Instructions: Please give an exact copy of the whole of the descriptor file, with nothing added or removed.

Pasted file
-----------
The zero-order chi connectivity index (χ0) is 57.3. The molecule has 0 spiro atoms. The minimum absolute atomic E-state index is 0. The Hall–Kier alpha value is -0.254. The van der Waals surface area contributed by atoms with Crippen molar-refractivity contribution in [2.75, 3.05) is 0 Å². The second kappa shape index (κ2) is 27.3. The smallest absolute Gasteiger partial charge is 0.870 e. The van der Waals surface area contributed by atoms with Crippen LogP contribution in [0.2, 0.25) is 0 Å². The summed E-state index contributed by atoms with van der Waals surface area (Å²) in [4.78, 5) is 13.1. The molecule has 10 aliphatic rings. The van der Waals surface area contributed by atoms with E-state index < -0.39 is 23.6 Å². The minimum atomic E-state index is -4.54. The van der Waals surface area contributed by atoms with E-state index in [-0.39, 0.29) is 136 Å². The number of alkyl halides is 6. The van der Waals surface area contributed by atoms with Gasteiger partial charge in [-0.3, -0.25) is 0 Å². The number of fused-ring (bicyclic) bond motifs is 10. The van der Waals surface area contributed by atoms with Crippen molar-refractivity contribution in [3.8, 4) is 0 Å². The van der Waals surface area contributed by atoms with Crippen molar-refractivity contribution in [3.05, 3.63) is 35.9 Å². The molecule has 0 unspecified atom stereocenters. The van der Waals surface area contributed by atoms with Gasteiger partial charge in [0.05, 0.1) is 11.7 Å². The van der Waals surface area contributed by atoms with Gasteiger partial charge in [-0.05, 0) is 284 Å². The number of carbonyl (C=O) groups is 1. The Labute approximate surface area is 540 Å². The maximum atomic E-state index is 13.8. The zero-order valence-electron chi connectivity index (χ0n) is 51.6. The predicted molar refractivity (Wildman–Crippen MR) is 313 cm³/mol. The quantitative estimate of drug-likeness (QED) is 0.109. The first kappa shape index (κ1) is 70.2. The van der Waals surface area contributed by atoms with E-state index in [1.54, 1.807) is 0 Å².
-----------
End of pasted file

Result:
The zero-order chi connectivity index (χ0) is 57.3. The molecule has 0 spiro atoms. The minimum absolute atomic E-state index is 0. The Hall–Kier alpha value is -0.254. The van der Waals surface area contributed by atoms with Crippen molar-refractivity contribution in [2.75, 3.05) is 0 Å². The second kappa shape index (κ2) is 27.3. The smallest absolute Gasteiger partial charge is 0.870 e. The van der Waals surface area contributed by atoms with Crippen LogP contribution in [0.2, 0.25) is 0 Å². The summed E-state index contributed by atoms with van der Waals surface area (Å²) in [4.78, 5) is 13.1. The molecule has 10 aliphatic rings. The van der Waals surface area contributed by atoms with E-state index < -0.39 is 23.6 Å². The minimum atomic E-state index is -4.54. The van der Waals surface area contributed by atoms with E-state index in [-0.39, 0.29) is 136 Å². The number of alkyl halides is 6. The van der Waals surface area contributed by atoms with Gasteiger partial charge in [-0.3, -0.25) is 0 Å². The number of fused-ring (bicyclic) bond motifs is 10. The van der Waals surface area contributed by atoms with Crippen molar-refractivity contribution in [3.8, 4) is 0 Å². The van der Waals surface area contributed by atoms with Crippen molar-refractivity contribution in [3.05, 3.63) is 35.9 Å². The molecule has 0 unspecified atom stereocenters. The van der Waals surface area contributed by atoms with Gasteiger partial charge in [0.05, 0.1) is 11.7 Å². The van der Waals surface area contributed by atoms with Gasteiger partial charge in [-0.05, 0) is 284 Å². The number of carbonyl (C=O) groups is 1. The Labute approximate surface area is 540 Å². The maximum atomic E-state index is 13.8. The zero-order valence-electron chi connectivity index (χ0n) is 51.6. The predicted molar refractivity (Wildman–Crippen MR) is 313 cm³/mol. The quantitative estimate of drug-likeness (QED) is 0.109. The first kappa shape index (κ1) is 70.2. The van der Waals surface area contributed by atoms with E-state index in [1.54, 1.807) is 0 Å².